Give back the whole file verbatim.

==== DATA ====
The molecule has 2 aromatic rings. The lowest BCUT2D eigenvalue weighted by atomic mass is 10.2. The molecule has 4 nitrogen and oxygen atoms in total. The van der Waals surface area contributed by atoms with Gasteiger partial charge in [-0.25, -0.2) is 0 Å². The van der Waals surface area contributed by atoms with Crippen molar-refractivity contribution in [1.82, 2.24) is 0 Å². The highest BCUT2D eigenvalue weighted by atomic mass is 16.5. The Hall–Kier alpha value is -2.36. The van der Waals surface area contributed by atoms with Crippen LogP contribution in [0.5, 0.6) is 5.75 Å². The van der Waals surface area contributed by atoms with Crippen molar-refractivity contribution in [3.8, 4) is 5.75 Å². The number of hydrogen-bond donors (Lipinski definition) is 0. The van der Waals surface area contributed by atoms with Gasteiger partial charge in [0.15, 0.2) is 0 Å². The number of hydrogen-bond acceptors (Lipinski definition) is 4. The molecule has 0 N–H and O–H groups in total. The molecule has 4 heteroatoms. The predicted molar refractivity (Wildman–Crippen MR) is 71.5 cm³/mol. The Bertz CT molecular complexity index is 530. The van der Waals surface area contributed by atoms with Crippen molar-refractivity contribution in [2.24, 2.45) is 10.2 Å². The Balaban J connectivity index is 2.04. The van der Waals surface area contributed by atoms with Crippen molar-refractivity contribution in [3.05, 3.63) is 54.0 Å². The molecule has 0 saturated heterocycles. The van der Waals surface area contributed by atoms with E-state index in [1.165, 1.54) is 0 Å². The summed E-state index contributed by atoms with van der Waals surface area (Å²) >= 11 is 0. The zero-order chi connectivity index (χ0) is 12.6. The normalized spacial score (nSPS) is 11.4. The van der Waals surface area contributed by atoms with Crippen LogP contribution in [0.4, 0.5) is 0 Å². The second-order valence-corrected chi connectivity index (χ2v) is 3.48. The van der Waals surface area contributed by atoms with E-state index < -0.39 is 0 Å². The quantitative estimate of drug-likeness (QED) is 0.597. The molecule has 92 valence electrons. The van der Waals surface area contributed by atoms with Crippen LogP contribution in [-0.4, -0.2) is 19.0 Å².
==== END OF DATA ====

The molecule has 2 aromatic rings. The lowest BCUT2D eigenvalue weighted by atomic mass is 10.2. The molecule has 4 nitrogen and oxygen atoms in total. The van der Waals surface area contributed by atoms with Gasteiger partial charge in [-0.25, -0.2) is 0 Å². The van der Waals surface area contributed by atoms with Crippen molar-refractivity contribution in [1.82, 2.24) is 0 Å². The highest BCUT2D eigenvalue weighted by atomic mass is 16.5. The Hall–Kier alpha value is -2.36. The van der Waals surface area contributed by atoms with Crippen LogP contribution in [0.5, 0.6) is 5.75 Å². The van der Waals surface area contributed by atoms with Crippen molar-refractivity contribution in [3.8, 4) is 5.75 Å². The number of hydrogen-bond donors (Lipinski definition) is 0. The van der Waals surface area contributed by atoms with Gasteiger partial charge in [0.15, 0.2) is 0 Å². The number of hydrogen-bond acceptors (Lipinski definition) is 4. The molecule has 0 N–H and O–H groups in total. The molecule has 4 heteroatoms. The predicted molar refractivity (Wildman–Crippen MR) is 71.5 cm³/mol. The Bertz CT molecular complexity index is 530. The van der Waals surface area contributed by atoms with Crippen molar-refractivity contribution in [2.24, 2.45) is 10.2 Å². The Balaban J connectivity index is 2.04. The van der Waals surface area contributed by atoms with Crippen molar-refractivity contribution in [3.05, 3.63) is 54.0 Å². The molecule has 0 saturated heterocycles. The van der Waals surface area contributed by atoms with E-state index in [1.165, 1.54) is 0 Å². The summed E-state index contributed by atoms with van der Waals surface area (Å²) >= 11 is 0. The zero-order chi connectivity index (χ0) is 12.6. The normalized spacial score (nSPS) is 11.4. The van der Waals surface area contributed by atoms with Crippen LogP contribution in [0.4, 0.5) is 0 Å². The second-order valence-corrected chi connectivity index (χ2v) is 3.48. The van der Waals surface area contributed by atoms with E-state index < -0.39 is 0 Å². The quantitative estimate of drug-likeness (QED) is 0.597. The molecule has 92 valence electrons. The van der Waals surface area contributed by atoms with Crippen LogP contribution in [-0.4, -0.2) is 19.0 Å².